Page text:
Richard Barron, who published Baldwin and Mailer, dies at 98


Unlike Dial Press, publisher Richard Barron had immense audacity when he tried to prove his point.

Dinner at their all-white country club in Purchase, NY, is said to have happened when Mr. Baron brought James Baldwin as a guest for lunch one day – until Mr. Baldwin was brought in by another prominent member of the club. Not getting a warm embrace from Publisher Alfred A. Nopf.

Mr Baron defies convention again by prominently displaying a writer’s picture frank yerba, who, like Mr. Baldwin, was black on the jacket of Mr. Yerba’s historical novel “Fox of Harrow” in 1947. He published other hot-button authors such as Thomas Burger (“Little Big Man” in 1964) and Norman Mailer.

Mr Barron died on May 6 at 98 at his home in Manhattan, his wife, Carol Barron, said.

Ironically, one of his best-sellers was the satire that Mr. Baron and his editor-in-chief at Dial, el doctoroConspiracy, more or less successfully, was marketed in 1967 as a covert, suppressed 109-page government study. The alleged study – leaked, the story went, someone within the government – warned of the dangers of peace and concluded that a state of war, the threat of conflict or some credible alternative, such as an attack by aliens from outer space, was important to governments to maintain power.

The book, “Report from Iron Mountain”, was conceived by Viktor Nawasky, Richard Lingman and Leonard C. Levine and adopted by Vietnam War-era conspiracy theorists as it soared on the nonfiction best-seller list in The New York Times.

“Richard published this as a protest against the Vietnam War,” Ms Barron said in an email.

Despite Mr. Levine’s confession The New York Times Book Review In 1972 that report was a hoax, it was revived decades later as evidence of ongoing government fraud by right-wing paramilitary groups.

At Mr. Baron’s 90th birthday party, Mr. Doctorow, whose own novels had by then entered the American canon, recalled the 1960s as “a terrible time but a wonderful time”.

“If there was anyone who was the perfect publisher for the 1960s, it was Richard Barron,” said Mr. Doctorow. “He was completely fearless, and he supported us in every crazy thing we wanted to do.”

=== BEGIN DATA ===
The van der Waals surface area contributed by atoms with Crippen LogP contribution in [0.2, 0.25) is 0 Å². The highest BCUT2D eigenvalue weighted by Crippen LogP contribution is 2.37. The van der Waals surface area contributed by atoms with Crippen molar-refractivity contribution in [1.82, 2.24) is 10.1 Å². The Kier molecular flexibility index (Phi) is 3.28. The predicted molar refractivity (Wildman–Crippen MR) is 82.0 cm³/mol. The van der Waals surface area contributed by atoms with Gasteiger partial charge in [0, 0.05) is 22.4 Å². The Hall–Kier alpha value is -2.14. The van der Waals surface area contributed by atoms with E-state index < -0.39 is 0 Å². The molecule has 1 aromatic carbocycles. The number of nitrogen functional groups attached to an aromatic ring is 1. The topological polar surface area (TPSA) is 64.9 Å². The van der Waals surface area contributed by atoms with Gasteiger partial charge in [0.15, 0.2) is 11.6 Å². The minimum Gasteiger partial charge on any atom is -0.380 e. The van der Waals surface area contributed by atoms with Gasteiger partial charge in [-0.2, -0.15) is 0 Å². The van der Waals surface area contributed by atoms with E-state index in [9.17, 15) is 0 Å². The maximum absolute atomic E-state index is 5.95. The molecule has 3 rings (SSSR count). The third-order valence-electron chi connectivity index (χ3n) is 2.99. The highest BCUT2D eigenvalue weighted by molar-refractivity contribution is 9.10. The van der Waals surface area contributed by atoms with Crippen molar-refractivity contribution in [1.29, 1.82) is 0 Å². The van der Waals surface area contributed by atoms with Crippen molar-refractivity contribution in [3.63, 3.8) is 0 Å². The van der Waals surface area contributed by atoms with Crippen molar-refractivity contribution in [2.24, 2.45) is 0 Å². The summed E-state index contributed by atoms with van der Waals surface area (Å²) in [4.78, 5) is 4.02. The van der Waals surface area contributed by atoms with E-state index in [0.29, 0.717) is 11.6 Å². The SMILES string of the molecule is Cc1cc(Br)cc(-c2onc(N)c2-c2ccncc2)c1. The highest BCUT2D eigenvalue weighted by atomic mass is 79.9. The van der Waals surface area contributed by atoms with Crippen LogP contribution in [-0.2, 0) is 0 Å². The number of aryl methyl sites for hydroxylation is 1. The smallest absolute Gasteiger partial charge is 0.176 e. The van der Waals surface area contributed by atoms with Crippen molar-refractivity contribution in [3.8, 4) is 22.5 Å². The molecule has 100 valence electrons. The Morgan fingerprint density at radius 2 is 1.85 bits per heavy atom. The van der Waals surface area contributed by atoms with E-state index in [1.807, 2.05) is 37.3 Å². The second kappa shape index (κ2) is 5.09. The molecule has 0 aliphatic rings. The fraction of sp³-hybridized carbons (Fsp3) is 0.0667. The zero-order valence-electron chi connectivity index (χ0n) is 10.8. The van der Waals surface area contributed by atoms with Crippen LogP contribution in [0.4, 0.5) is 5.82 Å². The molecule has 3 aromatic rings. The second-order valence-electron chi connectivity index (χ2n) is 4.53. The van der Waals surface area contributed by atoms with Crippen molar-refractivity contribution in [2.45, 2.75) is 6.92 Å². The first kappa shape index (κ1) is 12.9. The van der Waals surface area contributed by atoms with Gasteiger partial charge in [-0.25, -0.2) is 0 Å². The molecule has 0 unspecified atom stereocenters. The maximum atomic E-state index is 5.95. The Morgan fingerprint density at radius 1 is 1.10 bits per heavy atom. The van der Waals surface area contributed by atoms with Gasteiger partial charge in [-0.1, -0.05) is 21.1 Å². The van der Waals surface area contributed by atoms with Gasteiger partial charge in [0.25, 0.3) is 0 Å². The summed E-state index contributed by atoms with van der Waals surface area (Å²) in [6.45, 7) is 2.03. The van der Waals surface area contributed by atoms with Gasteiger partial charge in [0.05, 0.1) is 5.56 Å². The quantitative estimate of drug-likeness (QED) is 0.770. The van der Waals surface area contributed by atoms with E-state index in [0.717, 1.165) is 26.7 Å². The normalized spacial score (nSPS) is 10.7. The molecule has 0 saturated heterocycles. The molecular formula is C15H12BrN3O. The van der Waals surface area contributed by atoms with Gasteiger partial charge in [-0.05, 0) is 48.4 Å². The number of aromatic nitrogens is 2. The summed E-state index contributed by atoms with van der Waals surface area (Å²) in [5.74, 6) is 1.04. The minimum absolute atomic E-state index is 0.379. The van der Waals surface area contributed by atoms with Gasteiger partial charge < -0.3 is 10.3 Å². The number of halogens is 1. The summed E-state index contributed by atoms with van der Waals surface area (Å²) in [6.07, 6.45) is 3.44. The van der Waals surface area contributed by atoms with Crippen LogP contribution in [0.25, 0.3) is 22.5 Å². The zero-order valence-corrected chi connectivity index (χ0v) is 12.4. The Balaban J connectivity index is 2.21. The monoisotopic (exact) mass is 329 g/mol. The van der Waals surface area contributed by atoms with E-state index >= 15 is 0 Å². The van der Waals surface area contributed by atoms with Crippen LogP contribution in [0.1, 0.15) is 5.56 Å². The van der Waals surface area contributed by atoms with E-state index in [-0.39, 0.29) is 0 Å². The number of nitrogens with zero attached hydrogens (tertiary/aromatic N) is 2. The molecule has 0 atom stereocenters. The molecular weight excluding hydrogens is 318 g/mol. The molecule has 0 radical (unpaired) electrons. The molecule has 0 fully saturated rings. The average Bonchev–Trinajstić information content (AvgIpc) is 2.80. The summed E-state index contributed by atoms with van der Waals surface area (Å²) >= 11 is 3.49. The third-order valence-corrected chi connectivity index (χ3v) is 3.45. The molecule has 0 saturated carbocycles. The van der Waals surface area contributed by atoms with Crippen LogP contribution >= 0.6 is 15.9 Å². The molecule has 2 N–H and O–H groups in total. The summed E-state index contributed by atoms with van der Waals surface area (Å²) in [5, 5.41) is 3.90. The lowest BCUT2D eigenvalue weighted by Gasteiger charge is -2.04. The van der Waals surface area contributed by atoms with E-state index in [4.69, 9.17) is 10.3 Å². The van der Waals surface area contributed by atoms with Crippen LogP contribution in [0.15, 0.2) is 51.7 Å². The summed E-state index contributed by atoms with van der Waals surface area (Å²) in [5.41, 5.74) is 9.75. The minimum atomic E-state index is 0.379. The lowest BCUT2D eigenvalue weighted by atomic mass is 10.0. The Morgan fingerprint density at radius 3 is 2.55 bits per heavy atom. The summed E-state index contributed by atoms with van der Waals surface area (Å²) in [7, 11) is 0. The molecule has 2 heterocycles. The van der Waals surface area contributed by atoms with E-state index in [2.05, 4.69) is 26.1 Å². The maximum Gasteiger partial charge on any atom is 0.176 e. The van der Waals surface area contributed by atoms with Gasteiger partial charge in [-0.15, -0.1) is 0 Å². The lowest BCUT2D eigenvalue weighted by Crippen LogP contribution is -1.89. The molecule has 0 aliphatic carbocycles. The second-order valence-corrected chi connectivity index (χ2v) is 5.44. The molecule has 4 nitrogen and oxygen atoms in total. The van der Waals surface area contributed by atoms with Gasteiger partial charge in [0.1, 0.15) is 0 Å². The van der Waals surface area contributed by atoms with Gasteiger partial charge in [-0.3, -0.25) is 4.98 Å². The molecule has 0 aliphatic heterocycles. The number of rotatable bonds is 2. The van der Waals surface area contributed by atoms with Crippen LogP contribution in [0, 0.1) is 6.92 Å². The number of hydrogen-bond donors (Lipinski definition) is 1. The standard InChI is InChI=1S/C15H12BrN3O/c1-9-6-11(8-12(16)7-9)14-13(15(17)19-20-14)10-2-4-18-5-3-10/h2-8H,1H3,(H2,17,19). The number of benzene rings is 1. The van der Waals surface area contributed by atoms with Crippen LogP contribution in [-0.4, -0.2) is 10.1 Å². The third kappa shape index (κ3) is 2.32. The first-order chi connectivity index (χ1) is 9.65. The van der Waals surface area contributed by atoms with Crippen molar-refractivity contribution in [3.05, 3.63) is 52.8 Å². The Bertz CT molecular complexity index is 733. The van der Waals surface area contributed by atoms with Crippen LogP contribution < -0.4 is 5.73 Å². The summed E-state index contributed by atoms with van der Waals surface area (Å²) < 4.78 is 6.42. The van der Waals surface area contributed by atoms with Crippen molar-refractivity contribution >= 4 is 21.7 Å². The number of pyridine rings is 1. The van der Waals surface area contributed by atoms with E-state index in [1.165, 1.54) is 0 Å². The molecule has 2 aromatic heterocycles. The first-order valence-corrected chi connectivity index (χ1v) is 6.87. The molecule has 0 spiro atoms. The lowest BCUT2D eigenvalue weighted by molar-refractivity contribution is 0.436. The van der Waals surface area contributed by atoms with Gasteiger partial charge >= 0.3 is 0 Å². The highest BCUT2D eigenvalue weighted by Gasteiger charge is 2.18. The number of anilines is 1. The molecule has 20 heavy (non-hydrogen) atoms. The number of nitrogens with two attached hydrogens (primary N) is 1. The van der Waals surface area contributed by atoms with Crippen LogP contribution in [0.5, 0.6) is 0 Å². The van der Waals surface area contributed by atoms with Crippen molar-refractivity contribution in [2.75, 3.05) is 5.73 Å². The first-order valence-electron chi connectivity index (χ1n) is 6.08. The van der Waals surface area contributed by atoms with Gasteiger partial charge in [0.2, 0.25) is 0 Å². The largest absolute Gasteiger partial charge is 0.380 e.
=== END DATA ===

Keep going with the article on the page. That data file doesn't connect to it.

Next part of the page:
Richard Warren Barron was born on April 4, 1923 in Manhattan to Samuel T., the president of the Royal Paper Corporation. Baron and Mabel (Levi) was born to the Baron. He participated in PS 166 until he punched a student who had pushed him from behind during a fire drill and his father sent him to Manlius St. John’s Military Academy in New York, where he studied in 1940. Graduated in

He enrolled at the University of North Carolina, enlisted in the Army infantry to fight in World War II, and attended the Officer Candidate School in Fort Benning, Ga. He apparently didn’t graduate after he was caught gambling in the Chattahoochee River in Alabama.

Mr Baron was sent to North Africa as a lieutenant in 1943, wounded in Anzio, Italy, and captured in Germany, where he was held for four months in a prisoner of war camp. There, American soldiers attacked General George S. An unsuccessful attempt was made to rescue Patton’s son-in-law, an incident Mr. Baron described in a book called “Red” (1981) written with Abe Baum and Richard Goldhurst.

When the war ended, he went to Paris, where he met Drew Middleton, military correspondent for The Times, who informed Mr Baron’s parents that their son had survived the war. He returned home to join his father’s paper business and developed an interest in publishing when he started a division selling paper to book companies.

In 1960, he bought half the ownership of Dial Press after his partner died and surrounded himself with a talented staff, including editors. James Silberman; Charlotte Sheedy, who became a prominent literary agent; and Christopher Lehmann-Haupto, future senior book critic for The Times.

Mr. Baron published Mr. Baldwin’s novel “Another Country” (1962), after the author had been distracted from Manhattan to Mr. Baron’s home in Westchester and encouraged him to write there.

and, among other books, he released “The Armies of the Night” (1968), a Mr. Mailers Pulitzer Prize-winning, National Book Award-winning “nonfiction novel”. (The Baron and Mailer families vacationed together for a time in Provincetown on Cape Cod, where the publisher and writer were sailing competitors.)

He sold the dial to Dell in the late 1960s, which ended the imprint in 1985. It was revived in 1993 by his wife, Carol Barron, an editor at Knopf, whom Mr Barron married in 1975.

Mr. Baron started his own imprint, the Richard W. Barron Company, which published, in addition to Thomas Berger, Eleanor Craig, Nat Hentoff and Julius Lester. He retired to Shelter Island, off Long Island’s East End, in 1980 to try and fly his own aircraft.

His marriage to Pamela Stearns and Virginia Olsen ended in divorce. In addition to his wife, he is survived by his children from his first marriage, Susan Trimpe, Wendy Frank and Vicki Lauterbach; his children from his second marriage, Amy Brorman and Tom Barron; his stepchildren Lee Rifaterre, John Park and Geoff Park; 15 grandchildren; And a great-grandson.

Mr. Baron was a strange boss. Mr Doctorow recalled “a wonderful sense of uncertainty that swam through the space”, which included unprofessional 60-hour weeks, including lunchtime chess games with Mr Baron that took place during the afternoon. The meals will extend over a long period of time.

“People will be waiting outside the door,” he said The New York Times Magazine in 1985. “Decisions had to be made, and we were playing games.”

Mr Lehmann-Haupt remembered shelter island reporter That when he accepted a job offer from Mr. Baron in the 1960s, his former employer warned that he would “work for Captain Bligh.”

Amazed, Mr. Lehmann-Haupt replied, “I do not plan to go sailing with him.”



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